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living of an hundred, perhaps an hundred and • fifty pounds per annum : they have a family to : maintain: they are to appear according to their
ftation : they know. not, how to appear otherwife; their birth and education have raised them above the fordid ideas of penury. Distressed on all sides, and dejected, how can they elevate an oppreffed mind? - Nay, many of them are for.ced to perform the duties of their function, per
haps through their whole lives, for less wages - than are paid to a common Excise-man: lefs than
almost any journeyman mechanic can procure ! What wonder, that such men are obliged to mingle with improper company. ; that they fall · into vices ;. into contempt?:- : i į s . Of the superior Clergy, what fhall I fay! I know many of them 'truly worthy. ', But again; how many seem to forget, that they are clergymen, that they have the care of souls; rarely · visiting their charges, or, perhaps giving them occasionally a dry harangue, :-- while too, too often they carry themselves with a loftinefs, ill-besuiting the humility of their function ; and from their over-grown re:venues allow a scanty pittance to a worthy man (a brother) to perform the labour! I will not go higher. Let me only observe, that as clergymen of all degrees and distinctions are as lights set upon an hill; so deficiencies in their conduct are more observable ; and consequently they are called to greater caution.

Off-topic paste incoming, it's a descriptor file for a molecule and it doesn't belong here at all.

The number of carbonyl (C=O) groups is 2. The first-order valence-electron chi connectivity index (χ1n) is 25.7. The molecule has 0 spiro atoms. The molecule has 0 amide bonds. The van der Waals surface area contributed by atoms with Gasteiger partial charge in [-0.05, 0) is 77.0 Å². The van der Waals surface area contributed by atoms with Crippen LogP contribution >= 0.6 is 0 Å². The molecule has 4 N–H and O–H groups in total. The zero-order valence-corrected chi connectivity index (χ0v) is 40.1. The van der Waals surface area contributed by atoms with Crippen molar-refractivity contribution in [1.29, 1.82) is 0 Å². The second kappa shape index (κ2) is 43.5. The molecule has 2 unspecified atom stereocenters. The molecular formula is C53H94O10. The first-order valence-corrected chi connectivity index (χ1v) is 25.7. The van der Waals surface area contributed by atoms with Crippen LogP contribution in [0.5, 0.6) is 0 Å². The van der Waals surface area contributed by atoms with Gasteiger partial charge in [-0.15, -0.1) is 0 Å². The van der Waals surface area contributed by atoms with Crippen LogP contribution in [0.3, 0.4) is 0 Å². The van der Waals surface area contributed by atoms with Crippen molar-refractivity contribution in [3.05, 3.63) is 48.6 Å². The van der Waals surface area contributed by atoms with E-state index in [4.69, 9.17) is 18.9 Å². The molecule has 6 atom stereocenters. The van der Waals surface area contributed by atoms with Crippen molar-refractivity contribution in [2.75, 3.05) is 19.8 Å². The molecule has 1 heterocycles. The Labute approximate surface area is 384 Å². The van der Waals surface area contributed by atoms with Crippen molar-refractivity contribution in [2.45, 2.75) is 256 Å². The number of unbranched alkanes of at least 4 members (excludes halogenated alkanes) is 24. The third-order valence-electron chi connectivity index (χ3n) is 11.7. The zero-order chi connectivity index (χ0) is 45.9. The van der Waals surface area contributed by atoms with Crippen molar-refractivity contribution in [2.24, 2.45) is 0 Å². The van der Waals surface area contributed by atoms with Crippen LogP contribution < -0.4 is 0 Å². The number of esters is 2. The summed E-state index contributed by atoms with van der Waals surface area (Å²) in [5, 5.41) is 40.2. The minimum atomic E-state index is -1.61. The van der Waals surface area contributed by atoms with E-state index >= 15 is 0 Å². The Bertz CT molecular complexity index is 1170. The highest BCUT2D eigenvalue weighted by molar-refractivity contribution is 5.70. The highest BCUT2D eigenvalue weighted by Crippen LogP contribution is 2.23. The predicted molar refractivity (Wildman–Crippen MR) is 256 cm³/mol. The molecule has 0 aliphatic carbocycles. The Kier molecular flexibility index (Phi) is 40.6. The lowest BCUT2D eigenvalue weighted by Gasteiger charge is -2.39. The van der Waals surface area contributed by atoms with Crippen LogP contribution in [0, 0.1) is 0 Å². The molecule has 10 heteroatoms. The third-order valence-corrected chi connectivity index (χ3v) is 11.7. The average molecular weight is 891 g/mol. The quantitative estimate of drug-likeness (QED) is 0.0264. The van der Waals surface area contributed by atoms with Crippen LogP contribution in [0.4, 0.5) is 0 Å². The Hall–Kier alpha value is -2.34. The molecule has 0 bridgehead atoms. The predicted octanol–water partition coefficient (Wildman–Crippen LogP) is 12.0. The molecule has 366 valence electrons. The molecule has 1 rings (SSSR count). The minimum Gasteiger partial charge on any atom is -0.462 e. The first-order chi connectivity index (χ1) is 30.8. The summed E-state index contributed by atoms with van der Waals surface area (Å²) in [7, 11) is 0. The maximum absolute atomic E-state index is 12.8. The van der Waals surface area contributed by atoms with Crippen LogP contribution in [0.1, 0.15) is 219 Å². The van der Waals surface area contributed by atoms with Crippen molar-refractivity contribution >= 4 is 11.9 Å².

Ву - By these means, and the like (which I need not enumerate) the clergy are brought into contempt : thus they have given the most prevailing handle to fectaries. The ill examples of the clergy, are a common topic with them; and it is - much to be wished, there were no truth in their remarks. When they speak of proud, lazy, immoral clergymen, it is a bitter reproach. God wipe it from our land, and stop the mouths of these men. I am convinced, nothing will tend so much to stop their mouths, and ftem their progress, as zeal and activity in our clergy. There is a strong attachment in the people to the regular clergy; where such are active and exemplary, there are found but few Methodists or Dissenters. - What then, you may fay, is to be done? Hear an old man for once; it is the last time perhaps I may ever deliver my thoughts to the public: my fun is just about to fet, and the days of darkness are hasting upon me: may my last words (if these be such) prove serviceable to religion and my country!
Our gracious Monarch hath assured us, that .“ he will on all occafions, distinguish persons of · Piety and Virtue.” Thřs is the first and furest method, to promote Picty and Virtue amongst the clergy, as well as all orders of men. What encouragement hath a man to apply himself to the labour of learning, and the toils of the ministerial function --. (if we abate the in
felt satisfaction arifing from conscious duty) when he is well-assured, that he shall neither meet with regard nor attention : nay, perhaps, shall rather meet with sneers and neglect. When he sees, that to preferment other roads lie open ; and that the advanced station, is not the wellearned purchase of real merit? But fhould the serious clergyman, whose blameless and shining conduct; whose earnest and constant labours in the pulpit, and in other parts of his duty; whofe abilities, fincerity, and piety are evident; should he, should fuch men be called out and diftinguished; should the royal favour mark out fuch; we should soon see a harvest of good men, diligent in their ministerial functions, and cheared with the pleasing reflection, that they were fecuring their best interests, while they were recommending themselves to their princes or their bishops favour! -The lukewarm and the worthless would thus be ashamed into duty; and we fhould see virtue and religion assume the faireft appearance. -God affist and ftrengthen our gracious King in this good work. :